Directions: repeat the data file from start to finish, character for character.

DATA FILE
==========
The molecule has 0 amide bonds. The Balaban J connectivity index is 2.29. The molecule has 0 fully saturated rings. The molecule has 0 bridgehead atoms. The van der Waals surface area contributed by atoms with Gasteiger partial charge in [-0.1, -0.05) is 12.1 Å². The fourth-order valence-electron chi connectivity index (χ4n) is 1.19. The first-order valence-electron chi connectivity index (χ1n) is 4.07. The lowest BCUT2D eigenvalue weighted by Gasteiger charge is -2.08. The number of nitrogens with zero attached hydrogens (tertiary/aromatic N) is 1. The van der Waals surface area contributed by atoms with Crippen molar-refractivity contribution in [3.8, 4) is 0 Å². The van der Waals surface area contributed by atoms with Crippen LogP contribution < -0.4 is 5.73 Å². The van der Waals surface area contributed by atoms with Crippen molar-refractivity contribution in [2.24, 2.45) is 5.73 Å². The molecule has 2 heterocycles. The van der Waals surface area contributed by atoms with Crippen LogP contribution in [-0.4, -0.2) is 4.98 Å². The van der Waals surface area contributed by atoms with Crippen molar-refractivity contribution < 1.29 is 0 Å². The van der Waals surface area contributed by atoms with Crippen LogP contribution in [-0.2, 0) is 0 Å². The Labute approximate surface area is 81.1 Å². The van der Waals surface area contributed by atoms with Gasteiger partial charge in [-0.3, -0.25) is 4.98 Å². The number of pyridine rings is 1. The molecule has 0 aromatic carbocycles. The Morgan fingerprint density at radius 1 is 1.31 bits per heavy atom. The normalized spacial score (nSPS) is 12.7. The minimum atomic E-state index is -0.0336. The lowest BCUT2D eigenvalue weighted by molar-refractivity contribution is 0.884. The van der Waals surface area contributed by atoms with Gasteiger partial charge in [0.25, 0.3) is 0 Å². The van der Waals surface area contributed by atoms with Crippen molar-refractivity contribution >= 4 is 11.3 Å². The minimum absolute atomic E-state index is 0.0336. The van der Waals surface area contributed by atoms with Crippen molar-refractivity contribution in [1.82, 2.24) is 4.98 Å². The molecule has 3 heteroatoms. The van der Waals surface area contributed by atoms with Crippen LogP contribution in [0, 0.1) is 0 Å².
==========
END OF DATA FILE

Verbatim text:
The molecule has 0 amide bonds. The Balaban J connectivity index is 2.29. The molecule has 0 fully saturated rings. The molecule has 0 bridgehead atoms. The van der Waals surface area contributed by atoms with Gasteiger partial charge in [-0.1, -0.05) is 12.1 Å². The fourth-order valence-electron chi connectivity index (χ4n) is 1.19. The first-order valence-electron chi connectivity index (χ1n) is 4.07. The lowest BCUT2D eigenvalue weighted by Gasteiger charge is -2.08. The number of nitrogens with zero attached hydrogens (tertiary/aromatic N) is 1. The van der Waals surface area contributed by atoms with Crippen molar-refractivity contribution in [3.8, 4) is 0 Å². The van der Waals surface area contributed by atoms with Crippen LogP contribution < -0.4 is 5.73 Å². The van der Waals surface area contributed by atoms with Crippen molar-refractivity contribution in [2.24, 2.45) is 5.73 Å². The molecule has 2 heterocycles. The van der Waals surface area contributed by atoms with Crippen LogP contribution in [-0.4, -0.2) is 4.98 Å². The van der Waals surface area contributed by atoms with Crippen molar-refractivity contribution < 1.29 is 0 Å². The van der Waals surface area contributed by atoms with Crippen LogP contribution in [-0.2, 0) is 0 Å². The Labute approximate surface area is 81.1 Å². The van der Waals surface area contributed by atoms with Gasteiger partial charge in [-0.3, -0.25) is 4.98 Å². The number of pyridine rings is 1. The molecule has 0 aromatic carbocycles. The Morgan fingerprint density at radius 1 is 1.31 bits per heavy atom. The normalized spacial score (nSPS) is 12.7. The minimum atomic E-state index is -0.0336. The lowest BCUT2D eigenvalue weighted by molar-refractivity contribution is 0.884. The van der Waals surface area contributed by atoms with Gasteiger partial charge in [0.25, 0.3) is 0 Å². The van der Waals surface area contributed by atoms with Crippen molar-refractivity contribution >= 4 is 11.3 Å². The minimum absolute atomic E-state index is 0.0336. The van der Waals surface area contributed by atoms with Crippen molar-refractivity contribution in [1.82, 2.24) is 4.98 Å². The molecule has 3 heteroatoms. The van der Waals surface area contributed by atoms with Crippen LogP contribution in [0, 0.1) is 0 Å².